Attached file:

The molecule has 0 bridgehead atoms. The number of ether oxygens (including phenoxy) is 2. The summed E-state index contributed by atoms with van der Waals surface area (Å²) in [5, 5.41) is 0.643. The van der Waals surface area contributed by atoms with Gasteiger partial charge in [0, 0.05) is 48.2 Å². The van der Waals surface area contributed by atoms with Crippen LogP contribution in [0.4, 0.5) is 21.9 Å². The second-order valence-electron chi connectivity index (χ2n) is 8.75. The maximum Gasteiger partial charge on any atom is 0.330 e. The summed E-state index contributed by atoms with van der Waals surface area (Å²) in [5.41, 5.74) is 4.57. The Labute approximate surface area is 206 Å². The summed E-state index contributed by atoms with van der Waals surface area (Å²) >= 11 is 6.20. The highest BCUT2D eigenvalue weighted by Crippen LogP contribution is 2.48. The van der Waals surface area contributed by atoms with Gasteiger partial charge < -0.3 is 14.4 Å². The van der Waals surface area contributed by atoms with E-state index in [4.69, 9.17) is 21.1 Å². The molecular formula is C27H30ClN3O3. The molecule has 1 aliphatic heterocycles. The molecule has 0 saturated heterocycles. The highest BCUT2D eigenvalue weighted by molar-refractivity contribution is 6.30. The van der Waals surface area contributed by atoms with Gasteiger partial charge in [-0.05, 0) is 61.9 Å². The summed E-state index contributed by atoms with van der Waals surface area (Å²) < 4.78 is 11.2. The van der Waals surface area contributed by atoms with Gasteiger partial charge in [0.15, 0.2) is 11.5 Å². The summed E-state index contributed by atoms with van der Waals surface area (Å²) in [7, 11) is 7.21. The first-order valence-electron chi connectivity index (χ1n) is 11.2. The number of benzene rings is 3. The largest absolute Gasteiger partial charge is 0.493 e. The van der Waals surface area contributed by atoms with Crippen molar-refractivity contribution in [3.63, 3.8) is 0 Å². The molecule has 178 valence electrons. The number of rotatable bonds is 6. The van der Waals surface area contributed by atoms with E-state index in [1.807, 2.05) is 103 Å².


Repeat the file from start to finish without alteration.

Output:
The molecule has 0 bridgehead atoms. The number of ether oxygens (including phenoxy) is 2. The summed E-state index contributed by atoms with van der Waals surface area (Å²) in [5, 5.41) is 0.643. The van der Waals surface area contributed by atoms with Gasteiger partial charge in [0, 0.05) is 48.2 Å². The van der Waals surface area contributed by atoms with Crippen LogP contribution in [0.4, 0.5) is 21.9 Å². The second-order valence-electron chi connectivity index (χ2n) is 8.75. The maximum Gasteiger partial charge on any atom is 0.330 e. The summed E-state index contributed by atoms with van der Waals surface area (Å²) in [5.41, 5.74) is 4.57. The Labute approximate surface area is 206 Å². The summed E-state index contributed by atoms with van der Waals surface area (Å²) >= 11 is 6.20. The highest BCUT2D eigenvalue weighted by Crippen LogP contribution is 2.48. The van der Waals surface area contributed by atoms with Gasteiger partial charge < -0.3 is 14.4 Å². The van der Waals surface area contributed by atoms with E-state index in [4.69, 9.17) is 21.1 Å². The molecular formula is C27H30ClN3O3. The molecule has 1 aliphatic heterocycles. The molecule has 0 saturated heterocycles. The highest BCUT2D eigenvalue weighted by molar-refractivity contribution is 6.30. The van der Waals surface area contributed by atoms with Gasteiger partial charge in [-0.05, 0) is 61.9 Å². The summed E-state index contributed by atoms with van der Waals surface area (Å²) < 4.78 is 11.2. The van der Waals surface area contributed by atoms with Gasteiger partial charge in [0.15, 0.2) is 11.5 Å². The summed E-state index contributed by atoms with van der Waals surface area (Å²) in [7, 11) is 7.21. The first-order valence-electron chi connectivity index (χ1n) is 11.2. The number of benzene rings is 3. The largest absolute Gasteiger partial charge is 0.493 e. The van der Waals surface area contributed by atoms with Crippen molar-refractivity contribution in [3.63, 3.8) is 0 Å². The molecule has 178 valence electrons. The number of rotatable bonds is 6. The van der Waals surface area contributed by atoms with E-state index in [1.807, 2.05) is 103 Å².